Thank you, Denise. Your comment means so much to me. Thank you for being part of this community. You are loved and never alone. xo, Irena


This article was so informative, well written and insightful. I honestly have been thinking something is seriously wrong with me. I had never heard of trauma bonds and suddenly so many things are making sense. Thank you so much for laying this out and clearly explaining a complicated emotional state. Very well done.
Thank you Natasha for finding and sharing this gem with us.



Thank you so much for your kind comment. It means so much to me that this resonated with you. Trust me — there is nothing wrong with you. Your body is amazing and is working to protect you. <3 Thank you for being part of this community, and please know you are never alone. Much love to you! xo, Irena


Mai- Reading your comments gave me chills. I experienced almost the same exact thing with my ex. Anxiety that would not quit and was relentless. I couldn’t eat; I couldn’t keep food down. Whenever he would lie to me, I would get horrible nausea and panic attacks. It was also a LDR. Just like you, I realised that my body was trying to warn me of the danger. NEVER again will I ignore those signs. The physical symptoms were intense. My anxiety completely left my body after the breakup.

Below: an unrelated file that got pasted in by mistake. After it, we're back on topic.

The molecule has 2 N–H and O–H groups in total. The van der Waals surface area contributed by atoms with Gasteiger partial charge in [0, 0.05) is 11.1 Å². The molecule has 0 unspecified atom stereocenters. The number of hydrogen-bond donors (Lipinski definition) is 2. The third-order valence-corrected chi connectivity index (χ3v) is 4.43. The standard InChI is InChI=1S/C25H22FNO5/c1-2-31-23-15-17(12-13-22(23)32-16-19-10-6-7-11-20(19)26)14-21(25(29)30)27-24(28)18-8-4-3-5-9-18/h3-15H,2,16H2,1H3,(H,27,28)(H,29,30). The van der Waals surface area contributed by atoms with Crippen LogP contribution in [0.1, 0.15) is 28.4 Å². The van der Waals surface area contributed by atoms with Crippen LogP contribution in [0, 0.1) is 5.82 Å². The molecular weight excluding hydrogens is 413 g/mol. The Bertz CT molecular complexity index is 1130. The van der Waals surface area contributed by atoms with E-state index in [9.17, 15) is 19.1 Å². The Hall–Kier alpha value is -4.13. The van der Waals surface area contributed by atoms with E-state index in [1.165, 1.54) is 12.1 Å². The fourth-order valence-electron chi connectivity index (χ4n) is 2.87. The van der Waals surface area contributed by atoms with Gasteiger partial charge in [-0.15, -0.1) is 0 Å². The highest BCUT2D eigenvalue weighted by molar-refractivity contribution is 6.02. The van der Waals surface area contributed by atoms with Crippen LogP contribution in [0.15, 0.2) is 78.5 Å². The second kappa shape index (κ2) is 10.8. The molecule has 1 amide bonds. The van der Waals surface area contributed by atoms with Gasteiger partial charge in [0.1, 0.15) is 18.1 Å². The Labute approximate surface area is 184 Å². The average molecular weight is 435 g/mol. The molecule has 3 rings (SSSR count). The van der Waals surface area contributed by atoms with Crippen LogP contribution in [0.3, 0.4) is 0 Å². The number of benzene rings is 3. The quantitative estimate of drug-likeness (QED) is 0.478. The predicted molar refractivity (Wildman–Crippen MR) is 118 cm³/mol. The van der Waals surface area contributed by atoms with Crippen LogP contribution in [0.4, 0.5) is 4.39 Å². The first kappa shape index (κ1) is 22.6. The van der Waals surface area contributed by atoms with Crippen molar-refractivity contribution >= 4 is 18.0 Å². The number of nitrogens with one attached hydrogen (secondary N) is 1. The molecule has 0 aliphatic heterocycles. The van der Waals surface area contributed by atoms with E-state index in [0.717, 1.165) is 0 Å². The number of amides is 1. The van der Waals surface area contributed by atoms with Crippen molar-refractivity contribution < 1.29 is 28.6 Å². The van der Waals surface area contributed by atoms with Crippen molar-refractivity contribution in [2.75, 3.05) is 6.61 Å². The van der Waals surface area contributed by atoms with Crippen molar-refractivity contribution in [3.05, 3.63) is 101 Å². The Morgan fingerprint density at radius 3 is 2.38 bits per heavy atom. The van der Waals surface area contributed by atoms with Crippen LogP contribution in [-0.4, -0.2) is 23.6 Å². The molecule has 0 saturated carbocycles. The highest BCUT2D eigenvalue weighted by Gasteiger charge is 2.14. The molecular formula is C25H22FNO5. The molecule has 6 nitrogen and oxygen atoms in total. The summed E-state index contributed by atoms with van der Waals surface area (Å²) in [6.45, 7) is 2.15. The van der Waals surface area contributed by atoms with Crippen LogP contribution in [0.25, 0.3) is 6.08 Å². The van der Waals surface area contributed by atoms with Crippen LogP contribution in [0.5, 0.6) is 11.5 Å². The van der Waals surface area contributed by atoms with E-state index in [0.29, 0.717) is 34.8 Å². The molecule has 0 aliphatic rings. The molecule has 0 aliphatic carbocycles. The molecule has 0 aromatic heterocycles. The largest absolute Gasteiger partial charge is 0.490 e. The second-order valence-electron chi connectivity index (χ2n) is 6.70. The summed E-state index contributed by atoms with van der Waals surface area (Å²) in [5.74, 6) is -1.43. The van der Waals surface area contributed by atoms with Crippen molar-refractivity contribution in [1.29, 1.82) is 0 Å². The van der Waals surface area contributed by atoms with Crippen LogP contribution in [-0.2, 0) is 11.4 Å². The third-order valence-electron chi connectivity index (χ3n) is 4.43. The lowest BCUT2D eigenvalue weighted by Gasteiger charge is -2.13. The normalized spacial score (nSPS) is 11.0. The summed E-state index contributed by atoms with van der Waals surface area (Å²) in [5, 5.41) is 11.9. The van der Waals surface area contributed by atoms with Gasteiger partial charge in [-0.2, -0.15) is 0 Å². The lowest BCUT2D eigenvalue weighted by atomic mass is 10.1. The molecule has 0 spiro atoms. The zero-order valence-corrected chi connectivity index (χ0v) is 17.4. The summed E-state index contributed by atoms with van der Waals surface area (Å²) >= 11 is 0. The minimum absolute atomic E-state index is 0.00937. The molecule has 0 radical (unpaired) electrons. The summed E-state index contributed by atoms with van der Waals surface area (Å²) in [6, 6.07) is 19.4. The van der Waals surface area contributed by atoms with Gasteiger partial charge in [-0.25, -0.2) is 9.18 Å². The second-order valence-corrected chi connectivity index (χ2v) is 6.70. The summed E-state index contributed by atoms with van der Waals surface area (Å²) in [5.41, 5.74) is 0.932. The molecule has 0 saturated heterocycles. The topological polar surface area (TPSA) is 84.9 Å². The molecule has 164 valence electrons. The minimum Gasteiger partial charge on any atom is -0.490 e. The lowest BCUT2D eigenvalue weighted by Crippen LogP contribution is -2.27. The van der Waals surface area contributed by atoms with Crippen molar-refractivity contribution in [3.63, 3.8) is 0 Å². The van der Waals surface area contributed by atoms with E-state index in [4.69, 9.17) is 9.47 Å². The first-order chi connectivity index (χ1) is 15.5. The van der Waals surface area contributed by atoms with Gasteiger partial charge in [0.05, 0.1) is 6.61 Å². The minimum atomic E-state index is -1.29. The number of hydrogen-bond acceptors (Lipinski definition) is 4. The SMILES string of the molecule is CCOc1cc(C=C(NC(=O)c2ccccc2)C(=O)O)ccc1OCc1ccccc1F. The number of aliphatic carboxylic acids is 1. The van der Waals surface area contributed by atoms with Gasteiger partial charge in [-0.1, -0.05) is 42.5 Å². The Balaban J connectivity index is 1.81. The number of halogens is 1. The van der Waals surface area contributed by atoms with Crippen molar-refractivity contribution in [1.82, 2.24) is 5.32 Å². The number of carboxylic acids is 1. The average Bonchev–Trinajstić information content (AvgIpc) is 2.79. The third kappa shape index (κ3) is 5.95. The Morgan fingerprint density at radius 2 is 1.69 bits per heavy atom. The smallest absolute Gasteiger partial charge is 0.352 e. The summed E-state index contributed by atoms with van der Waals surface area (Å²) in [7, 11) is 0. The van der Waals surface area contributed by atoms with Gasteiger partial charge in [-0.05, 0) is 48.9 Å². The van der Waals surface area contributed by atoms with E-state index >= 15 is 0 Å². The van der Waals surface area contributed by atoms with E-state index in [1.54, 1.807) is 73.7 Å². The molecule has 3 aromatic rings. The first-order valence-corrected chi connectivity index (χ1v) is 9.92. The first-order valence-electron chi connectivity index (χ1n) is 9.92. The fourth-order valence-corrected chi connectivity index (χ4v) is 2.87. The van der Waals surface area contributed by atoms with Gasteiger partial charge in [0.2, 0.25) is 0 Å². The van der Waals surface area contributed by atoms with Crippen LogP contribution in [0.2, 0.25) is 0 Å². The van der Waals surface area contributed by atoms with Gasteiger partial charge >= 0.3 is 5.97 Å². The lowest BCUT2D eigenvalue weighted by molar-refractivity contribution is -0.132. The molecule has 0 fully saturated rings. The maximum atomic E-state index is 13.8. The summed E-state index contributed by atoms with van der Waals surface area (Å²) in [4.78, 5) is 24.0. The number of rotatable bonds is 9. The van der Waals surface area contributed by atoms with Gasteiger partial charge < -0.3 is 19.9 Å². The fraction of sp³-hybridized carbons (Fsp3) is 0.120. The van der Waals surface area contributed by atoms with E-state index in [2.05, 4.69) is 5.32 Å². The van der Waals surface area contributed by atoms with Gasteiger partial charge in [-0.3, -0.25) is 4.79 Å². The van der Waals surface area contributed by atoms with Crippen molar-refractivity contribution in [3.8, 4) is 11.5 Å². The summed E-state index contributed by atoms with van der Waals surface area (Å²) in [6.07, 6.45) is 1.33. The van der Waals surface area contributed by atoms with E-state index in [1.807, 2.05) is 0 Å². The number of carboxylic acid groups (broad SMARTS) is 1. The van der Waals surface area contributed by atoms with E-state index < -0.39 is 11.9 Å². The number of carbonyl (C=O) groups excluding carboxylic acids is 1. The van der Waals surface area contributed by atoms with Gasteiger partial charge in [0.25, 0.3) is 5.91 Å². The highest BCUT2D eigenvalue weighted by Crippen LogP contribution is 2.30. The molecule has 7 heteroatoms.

Olivia, how crazy is it? I was so accustomed to the intense physical reality of being around him…. it’s only now that I can appreciate the calm and stillness that envelopes my life and see it as a positive thing. We get so used to the “crazy”…. they condition us to accept that as our new normality….. it’s so fucked up. And I would be in his bed and feel blessed?! Knowing my body was rejecting everything about our situation….. urghhhh.

I’m so glad your anxiety has left as well. As Irene says…. we’re safe. Embrace this.

This article is so on point.

Mai x


Hello Irena.
I never even knew such a thing existed. I did not know ther was even a definition for all the things I did and still experience. I did wonder if I experienced a trauma and now I see it’s possible. I agree that we are not very conscious of ourselves. We can be the expert on others but really we need to be more concerned with our emotional health instead of those who care less about us.